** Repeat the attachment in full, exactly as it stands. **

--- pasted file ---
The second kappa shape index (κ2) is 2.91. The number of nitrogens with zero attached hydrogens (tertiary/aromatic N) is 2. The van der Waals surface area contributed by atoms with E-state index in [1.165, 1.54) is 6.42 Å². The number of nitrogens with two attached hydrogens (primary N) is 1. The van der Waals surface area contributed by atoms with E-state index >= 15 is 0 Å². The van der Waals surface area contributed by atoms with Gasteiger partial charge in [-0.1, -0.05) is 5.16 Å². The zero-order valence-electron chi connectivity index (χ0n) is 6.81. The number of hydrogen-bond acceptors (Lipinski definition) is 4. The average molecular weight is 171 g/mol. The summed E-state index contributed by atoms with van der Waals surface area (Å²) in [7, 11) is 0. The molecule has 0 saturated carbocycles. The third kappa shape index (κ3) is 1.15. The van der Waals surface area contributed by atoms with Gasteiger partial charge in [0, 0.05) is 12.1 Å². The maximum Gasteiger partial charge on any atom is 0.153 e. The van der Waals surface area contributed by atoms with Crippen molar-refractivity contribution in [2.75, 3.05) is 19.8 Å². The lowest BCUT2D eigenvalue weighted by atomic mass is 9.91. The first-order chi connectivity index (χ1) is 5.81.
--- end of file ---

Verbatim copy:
The second kappa shape index (κ2) is 2.91. The number of nitrogens with zero attached hydrogens (tertiary/aromatic N) is 2. The van der Waals surface area contributed by atoms with E-state index in [1.165, 1.54) is 6.42 Å². The number of nitrogens with two attached hydrogens (primary N) is 1. The van der Waals surface area contributed by atoms with E-state index >= 15 is 0 Å². The van der Waals surface area contributed by atoms with Gasteiger partial charge in [-0.1, -0.05) is 5.16 Å². The zero-order valence-electron chi connectivity index (χ0n) is 6.81. The number of hydrogen-bond acceptors (Lipinski definition) is 4. The average molecular weight is 171 g/mol. The summed E-state index contributed by atoms with van der Waals surface area (Å²) in [7, 11) is 0. The molecule has 0 saturated carbocycles. The third kappa shape index (κ3) is 1.15. The van der Waals surface area contributed by atoms with Gasteiger partial charge in [0, 0.05) is 12.1 Å². The maximum Gasteiger partial charge on any atom is 0.153 e. The van der Waals surface area contributed by atoms with Crippen molar-refractivity contribution in [2.75, 3.05) is 19.8 Å². The lowest BCUT2D eigenvalue weighted by atomic mass is 9.91. The first-order chi connectivity index (χ1) is 5.81.